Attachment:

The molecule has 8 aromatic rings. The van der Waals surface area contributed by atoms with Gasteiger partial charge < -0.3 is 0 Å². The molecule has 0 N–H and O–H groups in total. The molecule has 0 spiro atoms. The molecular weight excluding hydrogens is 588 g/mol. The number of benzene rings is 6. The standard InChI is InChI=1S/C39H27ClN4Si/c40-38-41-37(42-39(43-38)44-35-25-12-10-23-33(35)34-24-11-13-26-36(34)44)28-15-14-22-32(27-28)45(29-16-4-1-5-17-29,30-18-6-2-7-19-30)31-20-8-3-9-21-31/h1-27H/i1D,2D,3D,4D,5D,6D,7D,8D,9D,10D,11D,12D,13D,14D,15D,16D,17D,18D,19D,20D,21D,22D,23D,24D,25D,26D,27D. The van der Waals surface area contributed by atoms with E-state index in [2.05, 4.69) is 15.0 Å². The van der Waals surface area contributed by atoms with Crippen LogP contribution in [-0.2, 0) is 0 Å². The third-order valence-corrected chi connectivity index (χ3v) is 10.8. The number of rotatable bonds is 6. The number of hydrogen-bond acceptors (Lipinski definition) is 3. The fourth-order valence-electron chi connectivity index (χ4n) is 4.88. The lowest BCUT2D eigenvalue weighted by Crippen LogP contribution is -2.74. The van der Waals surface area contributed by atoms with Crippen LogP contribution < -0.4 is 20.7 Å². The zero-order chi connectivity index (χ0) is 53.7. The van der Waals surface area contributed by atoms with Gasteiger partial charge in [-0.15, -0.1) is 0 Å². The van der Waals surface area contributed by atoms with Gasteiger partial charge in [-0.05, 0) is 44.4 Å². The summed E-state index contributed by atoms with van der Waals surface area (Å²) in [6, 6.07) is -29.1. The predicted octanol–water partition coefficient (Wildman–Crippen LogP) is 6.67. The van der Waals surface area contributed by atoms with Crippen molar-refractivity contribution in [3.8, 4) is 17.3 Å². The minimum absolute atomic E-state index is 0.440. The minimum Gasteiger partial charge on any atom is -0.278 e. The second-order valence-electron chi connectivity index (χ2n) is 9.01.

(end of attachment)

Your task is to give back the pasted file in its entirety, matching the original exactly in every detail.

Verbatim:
The molecule has 8 aromatic rings. The van der Waals surface area contributed by atoms with Gasteiger partial charge < -0.3 is 0 Å². The molecule has 0 N–H and O–H groups in total. The molecule has 0 spiro atoms. The molecular weight excluding hydrogens is 588 g/mol. The number of benzene rings is 6. The standard InChI is InChI=1S/C39H27ClN4Si/c40-38-41-37(42-39(43-38)44-35-25-12-10-23-33(35)34-24-11-13-26-36(34)44)28-15-14-22-32(27-28)45(29-16-4-1-5-17-29,30-18-6-2-7-19-30)31-20-8-3-9-21-31/h1-27H/i1D,2D,3D,4D,5D,6D,7D,8D,9D,10D,11D,12D,13D,14D,15D,16D,17D,18D,19D,20D,21D,22D,23D,24D,25D,26D,27D. The van der Waals surface area contributed by atoms with E-state index in [2.05, 4.69) is 15.0 Å². The van der Waals surface area contributed by atoms with Crippen LogP contribution in [-0.2, 0) is 0 Å². The third-order valence-corrected chi connectivity index (χ3v) is 10.8. The number of rotatable bonds is 6. The number of hydrogen-bond acceptors (Lipinski definition) is 3. The fourth-order valence-electron chi connectivity index (χ4n) is 4.88. The lowest BCUT2D eigenvalue weighted by Crippen LogP contribution is -2.74. The van der Waals surface area contributed by atoms with Crippen LogP contribution < -0.4 is 20.7 Å². The zero-order chi connectivity index (χ0) is 53.7. The van der Waals surface area contributed by atoms with Gasteiger partial charge in [-0.15, -0.1) is 0 Å². The van der Waals surface area contributed by atoms with Gasteiger partial charge in [-0.05, 0) is 44.4 Å². The summed E-state index contributed by atoms with van der Waals surface area (Å²) in [6, 6.07) is -29.1. The predicted octanol–water partition coefficient (Wildman–Crippen LogP) is 6.67. The van der Waals surface area contributed by atoms with Crippen molar-refractivity contribution in [3.8, 4) is 17.3 Å². The minimum absolute atomic E-state index is 0.440. The minimum Gasteiger partial charge on any atom is -0.278 e. The second-order valence-electron chi connectivity index (χ2n) is 9.01.